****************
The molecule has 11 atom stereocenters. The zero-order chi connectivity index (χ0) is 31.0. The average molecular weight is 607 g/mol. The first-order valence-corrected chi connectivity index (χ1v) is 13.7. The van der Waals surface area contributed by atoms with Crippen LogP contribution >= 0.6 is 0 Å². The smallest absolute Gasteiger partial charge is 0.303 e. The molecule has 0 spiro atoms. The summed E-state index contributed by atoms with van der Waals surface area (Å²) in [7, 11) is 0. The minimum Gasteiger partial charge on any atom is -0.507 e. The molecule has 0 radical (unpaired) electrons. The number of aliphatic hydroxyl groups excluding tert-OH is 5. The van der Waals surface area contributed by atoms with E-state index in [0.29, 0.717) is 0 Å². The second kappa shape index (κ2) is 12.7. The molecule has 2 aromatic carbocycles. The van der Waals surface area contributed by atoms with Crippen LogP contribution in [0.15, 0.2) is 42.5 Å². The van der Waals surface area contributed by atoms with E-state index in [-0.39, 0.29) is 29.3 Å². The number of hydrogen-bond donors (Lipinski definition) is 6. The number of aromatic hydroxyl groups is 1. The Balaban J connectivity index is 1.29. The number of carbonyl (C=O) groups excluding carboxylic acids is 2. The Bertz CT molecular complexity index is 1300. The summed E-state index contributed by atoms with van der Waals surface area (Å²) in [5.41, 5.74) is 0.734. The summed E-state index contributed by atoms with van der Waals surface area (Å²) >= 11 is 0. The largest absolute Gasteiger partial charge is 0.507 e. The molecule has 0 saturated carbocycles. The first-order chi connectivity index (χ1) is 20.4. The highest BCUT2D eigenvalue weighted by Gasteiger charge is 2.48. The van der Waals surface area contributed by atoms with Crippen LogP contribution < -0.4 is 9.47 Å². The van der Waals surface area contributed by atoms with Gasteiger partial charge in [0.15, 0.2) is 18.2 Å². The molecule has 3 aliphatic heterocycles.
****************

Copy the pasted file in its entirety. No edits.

The molecule has 11 atom stereocenters. The zero-order chi connectivity index (χ0) is 31.0. The average molecular weight is 607 g/mol. The first-order valence-corrected chi connectivity index (χ1v) is 13.7. The van der Waals surface area contributed by atoms with Crippen LogP contribution >= 0.6 is 0 Å². The smallest absolute Gasteiger partial charge is 0.303 e. The molecule has 0 spiro atoms. The summed E-state index contributed by atoms with van der Waals surface area (Å²) in [7, 11) is 0. The minimum Gasteiger partial charge on any atom is -0.507 e. The molecule has 0 radical (unpaired) electrons. The number of aliphatic hydroxyl groups excluding tert-OH is 5. The van der Waals surface area contributed by atoms with E-state index in [0.29, 0.717) is 0 Å². The second kappa shape index (κ2) is 12.7. The molecule has 2 aromatic carbocycles. The van der Waals surface area contributed by atoms with Crippen LogP contribution in [0.15, 0.2) is 42.5 Å². The van der Waals surface area contributed by atoms with E-state index in [-0.39, 0.29) is 29.3 Å². The number of hydrogen-bond donors (Lipinski definition) is 6. The number of aromatic hydroxyl groups is 1. The Balaban J connectivity index is 1.29. The number of carbonyl (C=O) groups excluding carboxylic acids is 2. The Bertz CT molecular complexity index is 1300. The summed E-state index contributed by atoms with van der Waals surface area (Å²) in [5.41, 5.74) is 0.734. The summed E-state index contributed by atoms with van der Waals surface area (Å²) >= 11 is 0. The largest absolute Gasteiger partial charge is 0.507 e. The molecule has 0 saturated carbocycles. The first-order chi connectivity index (χ1) is 20.4. The highest BCUT2D eigenvalue weighted by Gasteiger charge is 2.48. The van der Waals surface area contributed by atoms with Crippen LogP contribution < -0.4 is 9.47 Å². The van der Waals surface area contributed by atoms with Gasteiger partial charge in [0.15, 0.2) is 18.2 Å². The molecule has 3 aliphatic heterocycles.